Rick Ellis was fired in 2002 from his position as TVNZ’s chief executive. After a tough four years in the wilderness he was back, and in Wednesday’s paper, criticising New Zealand’s ‘cultural cringe’ in not getting behind local shows. He then picked his favourite ten TVNZ shows. Not withstanding New Zealand’s constant ignorance of local talent, complete failure to promote local shows even when they have had millions of government money sunk into them, and the fact that the shows he names are the very shows that would make any one cringe regardless of nationality, I decided against my usual seethe against the system. Why complain about TVNZ? Instead of criticising its failings, I thought I’d look at a half-full glass, and instead of harping on about TVNZ’s quite boring reliance on the same old bullshit (your Shortland Street and Dancing With The Stars’ that make Ellis’ list) talk about some of the local culture that makes me happy to associate myself with this country.
Flight of the Conchords
I always just thought Flight of the Conchords were one of the multitude of New Zealand comedy acts that were probably okay, but unspectacular all the same. I figured that I’d probably see them by accident one day, maybe at Indigo or something. Until one day a foreign friend of mine brought up that he’d seen them on the Conan O’Brien Show and HBO. Then I happened across a North and South article that spelled out just how big these guys were: a bidding war for a television show in the United States between HBO and CBS, a record deal with Sub-Pop, a BBC radio show that took England by storm, sell out crowds, movies in the works. And when these guys were in New Zealand last they toured as the opener for Bic Runga. I can’t wait to see these guys buy and subsequently destroy Bic Runga in five-years time. And why not? The self-proclaimed “fourth best folk-parody outfit in New Zealand”, rise above Tenacious D comparisons by just being better than Tenacious D. (‘Frodo, don’t wear the ring’ out Jack Blacks Jack Black.) ‘The hiphopopotamus meets the rhymenocerus’ should one day take its rightful place in the cannon of rap classics.
Still largely ignored by New Zealand audiences.
How much kudos can you give a man for pretending to be asleep while they were reading out his category at the Oscars? One gesture has never said more about the stale and boring set of industry routines the ceremony has become. And the guy was from New Zealand!
So much more than that guy from Scarfies, he got nominated for an Oscar for his short film Two Cars, One Night (as you will all probably know) and his follow up debut feature film will be released in the coming months. He was unavailable to be interviewed recently because he was stuck in the United States becoming involved in yet another bidding war over a New Zealand artist because of said movie.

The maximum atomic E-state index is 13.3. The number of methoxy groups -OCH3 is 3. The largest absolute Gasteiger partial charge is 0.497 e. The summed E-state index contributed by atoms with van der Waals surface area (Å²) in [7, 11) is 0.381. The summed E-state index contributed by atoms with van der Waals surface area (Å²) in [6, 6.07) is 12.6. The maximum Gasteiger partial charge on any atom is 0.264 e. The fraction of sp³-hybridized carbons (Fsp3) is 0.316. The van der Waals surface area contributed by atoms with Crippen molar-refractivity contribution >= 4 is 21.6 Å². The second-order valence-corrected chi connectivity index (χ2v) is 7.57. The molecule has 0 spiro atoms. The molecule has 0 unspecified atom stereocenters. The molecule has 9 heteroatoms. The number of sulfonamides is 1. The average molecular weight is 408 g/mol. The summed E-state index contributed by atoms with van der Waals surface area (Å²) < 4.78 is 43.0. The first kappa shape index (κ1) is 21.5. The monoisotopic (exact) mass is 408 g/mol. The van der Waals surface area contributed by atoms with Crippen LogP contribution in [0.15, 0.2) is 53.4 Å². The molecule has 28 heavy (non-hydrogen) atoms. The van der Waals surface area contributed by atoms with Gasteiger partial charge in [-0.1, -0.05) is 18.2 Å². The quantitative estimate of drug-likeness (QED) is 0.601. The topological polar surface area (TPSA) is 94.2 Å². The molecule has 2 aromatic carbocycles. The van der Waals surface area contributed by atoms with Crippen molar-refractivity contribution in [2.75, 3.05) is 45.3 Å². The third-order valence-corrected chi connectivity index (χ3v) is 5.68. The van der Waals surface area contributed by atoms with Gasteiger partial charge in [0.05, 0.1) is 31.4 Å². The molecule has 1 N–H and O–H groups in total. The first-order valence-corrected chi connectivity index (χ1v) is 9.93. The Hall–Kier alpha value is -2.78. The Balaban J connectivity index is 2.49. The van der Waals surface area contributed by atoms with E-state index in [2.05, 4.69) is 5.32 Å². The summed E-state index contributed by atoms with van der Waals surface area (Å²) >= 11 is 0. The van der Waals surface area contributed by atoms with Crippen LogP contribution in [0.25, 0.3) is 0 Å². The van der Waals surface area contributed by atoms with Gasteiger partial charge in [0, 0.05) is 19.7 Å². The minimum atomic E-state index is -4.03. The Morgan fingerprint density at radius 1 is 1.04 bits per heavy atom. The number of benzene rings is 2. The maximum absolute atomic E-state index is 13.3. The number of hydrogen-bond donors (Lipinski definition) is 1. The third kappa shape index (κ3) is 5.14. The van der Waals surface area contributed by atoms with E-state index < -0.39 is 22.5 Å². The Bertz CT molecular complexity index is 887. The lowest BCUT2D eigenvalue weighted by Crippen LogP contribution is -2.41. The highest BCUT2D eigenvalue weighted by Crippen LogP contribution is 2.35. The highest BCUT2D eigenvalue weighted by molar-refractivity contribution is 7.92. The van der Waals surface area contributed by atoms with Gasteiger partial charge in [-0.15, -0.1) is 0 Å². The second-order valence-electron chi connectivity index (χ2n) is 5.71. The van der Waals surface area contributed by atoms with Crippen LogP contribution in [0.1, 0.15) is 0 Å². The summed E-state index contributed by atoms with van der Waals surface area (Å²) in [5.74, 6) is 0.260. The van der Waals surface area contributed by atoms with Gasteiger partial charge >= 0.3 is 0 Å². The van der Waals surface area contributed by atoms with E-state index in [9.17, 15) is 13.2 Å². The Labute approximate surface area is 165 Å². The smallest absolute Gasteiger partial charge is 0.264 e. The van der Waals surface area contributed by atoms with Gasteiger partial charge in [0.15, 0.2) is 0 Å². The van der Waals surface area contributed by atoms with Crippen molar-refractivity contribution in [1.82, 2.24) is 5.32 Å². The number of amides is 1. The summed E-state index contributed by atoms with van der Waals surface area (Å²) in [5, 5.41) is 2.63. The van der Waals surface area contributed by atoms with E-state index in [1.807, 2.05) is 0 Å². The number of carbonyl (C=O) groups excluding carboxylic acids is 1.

Somehow manages to also indulge in standup comedy under various different guises. Despite obvious forces pulling him overseas, has expressed a desire to never relocate his base from Wellington.
Forget Connan, no one plays the guitar better than Shayne Carter. And no one has a more sexually explicit guitar face than the man himself. It’s been a big couple years for Shayne. He released You’ve Got To Hear The Music, a soulful, simmering album, then toured it to rapturous reception, and then reformed the Straitjacket Fitz, to even more rapturous receptions. He then got his heart broken by indie wet-dream Heather Mansfield of the Brunettes. Subsequent emotion-wrought break up album Here My Dear is released to a crescendo of adulation. The man refuses to blow out, and does not know how to put a foot wrong. Critically, but not commercially rewarded. A career spanning four bands over a quarter of a century has apparently left the man in no state of financial security. Such is life I guess, but you’d think being part of the band that the US Rolling Stone named the best rock band in the world may come with some clichéd high-life kickbacks.
R. Carl Shuker
Shuker was turned down by every publisher in New Zealand – persevering to find an overseas agent, and then an American publisher for his debut novel The Method Actors. He came into some money recently, picking up a cheque from Glen Schaeffer for $65,000. Shuker’s novel has the courage to place roaming and displaced New Zealand ex-pats amongst an international cast in an international setting, instead of insisting on the whole clichéd New Zealand theme of darkness, depression, isolation, and claustrophobia. Despite a couple of attempts, I still haven’t seen his book in a Whitcoulls.
So I guess when some bigwig is telling you that Shortland Street is bang for your buck, and that you have no right to be ashamed about Dancing With the Stars, go to your happy place. There’s a lot of culture that’s doing pretty amazingly, behind the backs of the major New Zealand avenues.